Social Dis-dancing: How to learn to dance or practice your dancing at home

Even with lockdown restrictions easing up in some places it seems unlikely that we’ll be able to return to social dancing anytime soon. Perhaps by the end of the summer it will be possible to try an outdoor solo jazz class or a partnered class where you bring your own partner and only dance with them. In any case virtual learning may be the only option for a while so we thought we’d pull together some ideas for those who are keen to start dancing or keep dancing during lockdown.


Maybe you’re looking for a new form of exercise you can do at home, a bit of fun to break up the monotony or a new hobby to sink your teeth into. Whatever the reason you’ve decided you want to give vintage dance a whirl. Unfortunately you can’t go to a class due to the global pandemic that’s ruined everything this year. Never fear! Here are some options for starting your vintage dance journey from home.

If you’re on your own then solo jazz or solo Charleston will be your best option. Once it’s safe to get within 6 feet of other humans again you can absolutely go to a lindy hop class or a social dance on your own and dance with everyone. Swapping partners is an important and wonderful part of Lindy Hop culture. Until then though solo dancing is a great way to train your body, learn some steps, and get familiar with the music. Hot Charleston Live is a great place to start. It’s a live-streamed solo Charleston class that we run on Saturday afternoons. It’s taught like a class with a full breakdown of all the moves, lots of time to practice and opportunities to ask questions. We’ve been running the class online for a couple of months now and the videos stay up on our facebook page so you can join the live class or learn from the videos any time

If you have a dance partner at home and want to learn partnered lindy hop you may have noticed that there are loads of videos on Youtube but its difficult to find actual video lessons. This new video series from SwingStepTV looks fantastic (the first video is free on YouTube the rest of the course is available to download from their website.) Alternatively this series from Swing Zing is one of the few free YouTube based options out there.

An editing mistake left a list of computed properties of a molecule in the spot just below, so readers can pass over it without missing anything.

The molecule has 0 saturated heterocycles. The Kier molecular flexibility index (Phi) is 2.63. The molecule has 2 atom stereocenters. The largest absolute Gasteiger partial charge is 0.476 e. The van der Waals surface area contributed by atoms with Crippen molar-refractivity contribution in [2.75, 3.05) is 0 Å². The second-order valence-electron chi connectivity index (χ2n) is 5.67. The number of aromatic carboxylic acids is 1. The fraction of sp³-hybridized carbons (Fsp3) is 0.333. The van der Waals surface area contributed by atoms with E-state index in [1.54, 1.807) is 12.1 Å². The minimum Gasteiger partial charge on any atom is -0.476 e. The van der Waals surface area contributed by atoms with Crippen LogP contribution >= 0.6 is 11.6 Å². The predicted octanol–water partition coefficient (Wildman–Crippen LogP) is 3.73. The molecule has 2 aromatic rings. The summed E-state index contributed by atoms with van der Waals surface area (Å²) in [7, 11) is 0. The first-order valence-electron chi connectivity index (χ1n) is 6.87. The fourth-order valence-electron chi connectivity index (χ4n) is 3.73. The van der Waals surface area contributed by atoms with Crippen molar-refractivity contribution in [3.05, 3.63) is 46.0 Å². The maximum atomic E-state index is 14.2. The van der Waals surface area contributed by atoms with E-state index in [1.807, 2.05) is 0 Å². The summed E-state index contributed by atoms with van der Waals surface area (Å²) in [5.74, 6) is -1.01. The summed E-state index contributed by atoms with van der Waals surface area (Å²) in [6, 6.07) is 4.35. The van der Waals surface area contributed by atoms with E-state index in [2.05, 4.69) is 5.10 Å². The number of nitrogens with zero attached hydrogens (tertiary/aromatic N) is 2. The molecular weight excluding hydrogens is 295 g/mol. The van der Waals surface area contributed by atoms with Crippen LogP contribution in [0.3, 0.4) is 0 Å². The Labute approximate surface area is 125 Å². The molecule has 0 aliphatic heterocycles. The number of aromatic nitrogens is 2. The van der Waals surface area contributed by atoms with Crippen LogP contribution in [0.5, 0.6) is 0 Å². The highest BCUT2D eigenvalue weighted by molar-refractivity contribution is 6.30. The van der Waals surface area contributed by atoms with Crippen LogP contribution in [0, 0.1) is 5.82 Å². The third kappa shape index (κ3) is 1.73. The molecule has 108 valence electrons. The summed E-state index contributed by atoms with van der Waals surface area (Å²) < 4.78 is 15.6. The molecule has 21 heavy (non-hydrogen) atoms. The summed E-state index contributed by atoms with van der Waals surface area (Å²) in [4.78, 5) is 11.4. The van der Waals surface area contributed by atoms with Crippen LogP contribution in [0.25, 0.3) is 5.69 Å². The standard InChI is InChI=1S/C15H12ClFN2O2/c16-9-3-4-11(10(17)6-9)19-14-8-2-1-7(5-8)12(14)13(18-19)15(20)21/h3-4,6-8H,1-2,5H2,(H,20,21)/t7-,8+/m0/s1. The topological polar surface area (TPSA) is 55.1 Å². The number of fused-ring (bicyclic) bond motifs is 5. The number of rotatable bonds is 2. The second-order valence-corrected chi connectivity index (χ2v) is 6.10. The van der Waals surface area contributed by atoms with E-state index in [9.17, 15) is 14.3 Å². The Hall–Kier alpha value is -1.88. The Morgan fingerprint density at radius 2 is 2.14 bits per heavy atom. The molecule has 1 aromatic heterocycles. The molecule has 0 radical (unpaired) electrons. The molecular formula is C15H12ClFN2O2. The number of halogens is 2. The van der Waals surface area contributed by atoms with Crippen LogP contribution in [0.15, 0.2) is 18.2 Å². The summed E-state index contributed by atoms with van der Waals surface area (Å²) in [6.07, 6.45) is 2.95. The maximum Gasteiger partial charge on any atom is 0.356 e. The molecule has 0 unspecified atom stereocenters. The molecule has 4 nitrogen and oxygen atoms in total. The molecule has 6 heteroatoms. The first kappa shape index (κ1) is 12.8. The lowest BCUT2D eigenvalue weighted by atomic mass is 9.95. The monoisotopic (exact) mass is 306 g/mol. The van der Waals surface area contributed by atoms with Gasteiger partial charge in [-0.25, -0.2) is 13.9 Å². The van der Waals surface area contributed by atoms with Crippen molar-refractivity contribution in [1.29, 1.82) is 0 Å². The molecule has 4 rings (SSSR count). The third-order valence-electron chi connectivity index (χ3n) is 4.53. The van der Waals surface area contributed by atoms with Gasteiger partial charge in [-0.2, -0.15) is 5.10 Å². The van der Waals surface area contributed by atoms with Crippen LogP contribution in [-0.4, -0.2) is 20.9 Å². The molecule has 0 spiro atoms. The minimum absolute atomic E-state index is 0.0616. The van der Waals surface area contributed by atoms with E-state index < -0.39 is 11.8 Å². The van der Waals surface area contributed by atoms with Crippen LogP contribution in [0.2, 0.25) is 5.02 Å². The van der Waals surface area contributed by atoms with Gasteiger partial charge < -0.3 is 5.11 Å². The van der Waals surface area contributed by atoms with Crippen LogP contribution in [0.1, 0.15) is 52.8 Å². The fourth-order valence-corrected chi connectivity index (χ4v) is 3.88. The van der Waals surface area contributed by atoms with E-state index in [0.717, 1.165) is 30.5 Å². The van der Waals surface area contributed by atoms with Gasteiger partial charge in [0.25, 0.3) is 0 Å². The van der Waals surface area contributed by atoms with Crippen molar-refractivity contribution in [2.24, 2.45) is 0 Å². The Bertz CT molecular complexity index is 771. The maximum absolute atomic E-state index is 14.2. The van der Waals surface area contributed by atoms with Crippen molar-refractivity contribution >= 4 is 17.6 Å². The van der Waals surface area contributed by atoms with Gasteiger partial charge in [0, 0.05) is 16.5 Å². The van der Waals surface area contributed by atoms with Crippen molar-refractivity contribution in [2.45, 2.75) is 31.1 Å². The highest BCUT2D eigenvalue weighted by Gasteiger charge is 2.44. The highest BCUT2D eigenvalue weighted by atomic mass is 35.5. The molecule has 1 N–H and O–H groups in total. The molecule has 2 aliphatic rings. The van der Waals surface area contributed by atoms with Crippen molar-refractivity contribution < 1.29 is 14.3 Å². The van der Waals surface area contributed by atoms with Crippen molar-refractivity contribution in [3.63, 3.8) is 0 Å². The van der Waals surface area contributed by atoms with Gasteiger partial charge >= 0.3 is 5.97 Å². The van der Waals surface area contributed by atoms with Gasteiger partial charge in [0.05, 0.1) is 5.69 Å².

If you want an introduction to the swing community while you’re stuck at home check out the posts in our Cat’s Corner blog and here are a couple of others that you should check out: Swungover, The Frankie Manning Foundation Archive of Early Lindy Hop. For music to keep you motivated Damien-Mason Harding of Wakey Lindy Hoppers has posted some great playlists on Spotify

For more ideas on how to get started get in touch. We’re happy to help!

Experienced Dancers

If you already have some dance experience you’ve got lots of options for practicing at home, the trick is finding what works for you. Practicing steps at home in your kitchen is a world away from dancing the night away to a live band in a grand hall with loads of friends. But this might be all we get for a while still. So at some point you may just miss dancing enough to explore some other options:

  • Work on your solo dancing: We’re currently running Hot Charleston Live on Saturdays (all levels solo Charleston) and Your Wednesday Routine on Wednesday nights (classic solo routines). There’s a fair bit of interaction in these classes so it even feels social. Join us!
  • Work on your video learning skills: Ever tried to steal cool variations from a competition video or pick up moves from an old clip? It’s not easy! It is a great skill to have though and one that you can work on with or without a partner
  • Try your hand at choreography: If you’ve never done it before why not have a go? Find a track you like and challenge yourself to choreograph a 1 minute segment.
  • Binge on video clips: The Frankie Manning Foundation Archive of Early Lindy Hop is a great resource for clips from back in the day or you can watch the last 10 years or so of lindy hop competition footage on youtube.
  • Delve into the history of the dance: Read Frankie Manning’s autobiography, a history of lindy hop through the eyes of one of the greatest lindy hoppers of all time. The book was written in 2008 and is very accessible.
  • Do some serious practicing: Another book worth getting hold of is Bobby White’s Practice Swing. It’s an entire book of dance geekery, concepts to work on, and practical exercises. It may be trickier to pick up in the UK but ask around in your scene and you’re likely to find someone who can loan you a copy.
  • Online Classes: At the moment you can take classes from almost anyone in the world in one form or another. Check in on teachers you’ve enjoyed learning from in the past and see what they’re offering right now.
  • Virtual Private Lesson: We recently did one of these. We sent off a few videos to a teaching couple we like and they sent us some videos in response. It was really good for us to have some outside input on what we were working on.
  • Work on your partnership: If you decide to do some serious practicing with your significant other, you may want to have a preemptive read of our recent blog post How to Practice with a Partner Without Falling Out

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